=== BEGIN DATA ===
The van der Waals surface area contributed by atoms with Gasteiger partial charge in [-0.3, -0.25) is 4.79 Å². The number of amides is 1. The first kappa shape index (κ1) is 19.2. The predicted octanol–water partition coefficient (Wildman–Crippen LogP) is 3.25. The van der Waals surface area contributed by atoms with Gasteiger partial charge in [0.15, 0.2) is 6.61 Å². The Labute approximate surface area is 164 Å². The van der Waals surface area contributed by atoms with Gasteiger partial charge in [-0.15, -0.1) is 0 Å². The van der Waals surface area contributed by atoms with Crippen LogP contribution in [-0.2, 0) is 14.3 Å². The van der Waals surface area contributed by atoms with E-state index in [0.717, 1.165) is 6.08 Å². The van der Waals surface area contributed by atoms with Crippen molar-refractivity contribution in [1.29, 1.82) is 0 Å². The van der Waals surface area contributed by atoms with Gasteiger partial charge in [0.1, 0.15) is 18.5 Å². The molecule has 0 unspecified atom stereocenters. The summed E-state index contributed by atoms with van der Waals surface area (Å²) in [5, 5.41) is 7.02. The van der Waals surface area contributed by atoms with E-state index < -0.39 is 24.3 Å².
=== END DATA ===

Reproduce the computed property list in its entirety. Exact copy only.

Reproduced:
The van der Waals surface area contributed by atoms with Gasteiger partial charge in [-0.3, -0.25) is 4.79 Å². The number of amides is 1. The first kappa shape index (κ1) is 19.2. The predicted octanol–water partition coefficient (Wildman–Crippen LogP) is 3.25. The van der Waals surface area contributed by atoms with Gasteiger partial charge in [0.15, 0.2) is 6.61 Å². The Labute approximate surface area is 164 Å². The van der Waals surface area contributed by atoms with Gasteiger partial charge in [-0.15, -0.1) is 0 Å². The van der Waals surface area contributed by atoms with Crippen LogP contribution in [-0.2, 0) is 14.3 Å². The van der Waals surface area contributed by atoms with E-state index in [0.717, 1.165) is 6.08 Å². The van der Waals surface area contributed by atoms with Crippen molar-refractivity contribution in [1.29, 1.82) is 0 Å². The van der Waals surface area contributed by atoms with Gasteiger partial charge in [0.1, 0.15) is 18.5 Å². The molecule has 0 unspecified atom stereocenters. The summed E-state index contributed by atoms with van der Waals surface area (Å²) in [5, 5.41) is 7.02. The van der Waals surface area contributed by atoms with E-state index < -0.39 is 24.3 Å².